Thorne shared the Nobel Prize in 2017 for the observation of another prediction of Einstein’s general relativity, that gravitational waves – ripples in space-time – are generated by violent cosmic events, such as when two black holes collide. A prototype component of the Advanced LIGO (Laser Interferometer Gravitational Wave Observatory) gravitational wave detector made by the Rutherford Appleton Laboratory, Chilton, can be seen in the Science Museum.
Anticipated as ‘dark stars’ (stars so big that light cannot escape) in the 1700s by the English clergyman John Michell, black holes are among the more extraordinary predictions of Einstein’s theory of general relativity, one that links space, time and gravity, one of the greatest accomplishments of the human mind.
Originally, black holes were just one mathematical solution to Einstein’s field equations. But in the 1930s, the Nobel Prize winning astrophysicist Subrahmanyan Chandrasekhar showed that black holes were an inevitable consequence of a star’s death, and scientists started considering them real objects.
The late Stephen Hawking is another key figure in the story of black holes. He first caught the attention of his peers in the late 1960s, working with Roger Penrose on how general relativity sometimes breaks down, resulting in what is called a singularity. They showed that such singularities must occur inside black holes – and, most probably, at the start of the universe.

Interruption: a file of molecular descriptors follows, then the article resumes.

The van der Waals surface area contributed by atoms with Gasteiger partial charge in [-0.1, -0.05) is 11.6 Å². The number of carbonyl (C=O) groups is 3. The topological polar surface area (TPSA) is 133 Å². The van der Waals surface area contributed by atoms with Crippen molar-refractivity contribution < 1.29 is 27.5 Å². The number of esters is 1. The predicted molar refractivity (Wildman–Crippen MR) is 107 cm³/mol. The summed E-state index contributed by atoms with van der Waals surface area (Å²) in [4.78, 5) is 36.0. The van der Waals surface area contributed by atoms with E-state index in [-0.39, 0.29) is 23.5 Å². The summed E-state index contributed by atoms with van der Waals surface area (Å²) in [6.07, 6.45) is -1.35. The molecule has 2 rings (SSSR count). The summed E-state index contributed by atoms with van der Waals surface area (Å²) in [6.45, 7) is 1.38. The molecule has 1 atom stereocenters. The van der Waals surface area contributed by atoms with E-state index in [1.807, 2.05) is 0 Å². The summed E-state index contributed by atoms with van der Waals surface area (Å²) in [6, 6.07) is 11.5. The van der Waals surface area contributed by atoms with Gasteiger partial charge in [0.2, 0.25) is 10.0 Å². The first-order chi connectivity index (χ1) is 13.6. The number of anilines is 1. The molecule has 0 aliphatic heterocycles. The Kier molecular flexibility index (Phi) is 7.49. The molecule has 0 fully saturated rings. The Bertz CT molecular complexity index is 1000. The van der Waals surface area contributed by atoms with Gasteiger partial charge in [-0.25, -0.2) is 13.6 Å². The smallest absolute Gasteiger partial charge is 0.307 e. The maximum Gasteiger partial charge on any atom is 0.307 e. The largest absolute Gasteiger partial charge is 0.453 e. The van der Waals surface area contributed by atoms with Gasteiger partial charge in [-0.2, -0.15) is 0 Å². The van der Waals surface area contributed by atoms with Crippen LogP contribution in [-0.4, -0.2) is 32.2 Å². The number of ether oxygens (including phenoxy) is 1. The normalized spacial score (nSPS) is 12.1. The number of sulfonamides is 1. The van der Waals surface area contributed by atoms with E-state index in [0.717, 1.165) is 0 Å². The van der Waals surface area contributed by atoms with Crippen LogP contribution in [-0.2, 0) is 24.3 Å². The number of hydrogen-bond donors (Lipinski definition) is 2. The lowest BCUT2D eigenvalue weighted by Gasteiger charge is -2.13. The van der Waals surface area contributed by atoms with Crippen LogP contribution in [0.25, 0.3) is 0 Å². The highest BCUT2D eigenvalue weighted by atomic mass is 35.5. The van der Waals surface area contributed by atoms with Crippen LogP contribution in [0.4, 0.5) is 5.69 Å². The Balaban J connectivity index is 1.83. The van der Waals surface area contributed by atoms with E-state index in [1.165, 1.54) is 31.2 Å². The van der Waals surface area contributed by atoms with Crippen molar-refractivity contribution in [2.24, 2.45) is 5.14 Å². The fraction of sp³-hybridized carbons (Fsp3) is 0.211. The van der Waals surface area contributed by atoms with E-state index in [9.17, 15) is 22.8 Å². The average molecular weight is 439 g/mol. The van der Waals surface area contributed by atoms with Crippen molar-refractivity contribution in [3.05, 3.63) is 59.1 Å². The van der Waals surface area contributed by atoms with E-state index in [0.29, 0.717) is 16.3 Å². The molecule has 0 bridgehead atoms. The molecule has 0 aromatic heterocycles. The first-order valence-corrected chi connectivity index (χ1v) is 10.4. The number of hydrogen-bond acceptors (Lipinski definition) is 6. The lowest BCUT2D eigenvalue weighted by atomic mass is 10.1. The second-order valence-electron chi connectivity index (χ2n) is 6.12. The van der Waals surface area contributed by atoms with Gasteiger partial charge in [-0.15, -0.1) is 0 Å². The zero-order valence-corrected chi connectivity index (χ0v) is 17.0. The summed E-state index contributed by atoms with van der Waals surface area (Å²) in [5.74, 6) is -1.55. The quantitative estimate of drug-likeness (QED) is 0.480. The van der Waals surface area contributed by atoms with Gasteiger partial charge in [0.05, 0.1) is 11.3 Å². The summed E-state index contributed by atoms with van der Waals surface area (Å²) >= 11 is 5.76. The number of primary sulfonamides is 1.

One of Hawking’s overarching goals was to take general relativity, which can be used to predict the large scale structure of the universe, and blend it with quantum theory, which rules the world of atoms and the very small, to produce a grand theory of everything, known as quantum gravity.
In his most famous work, Hawking raised the intriguing possibility that black holes are not as black as once thought. The reason is down to one strange consequence of quantum theory: empty space isn’t empty: pairs of particles are constantly popping into and out of existence. If they appear on the border of event horizon, they may find themselves on different sides, with one sucked in, and the other becoming ‘Hawking radiation’.
If the paradoxical glow of Hawking radiation had been detected from a black hole during his lifetime, Hawking could well have won the Nobel Prize. But, as Lord Rees remarked, this could not have been detected in the images released today because the effect is inversely related to mass and it ‘would only be seen from black holes smaller than an atom, which nobody really expects to exist.’
On his 70th birthday, the Science Museum gave Hawking a special present, a ‘black hole light’, and at his memorial service at Westminster Abbey on 15th June 2018, his gravestone was unveiled which bears the Hawking’s equation that expresses Hawking radiation.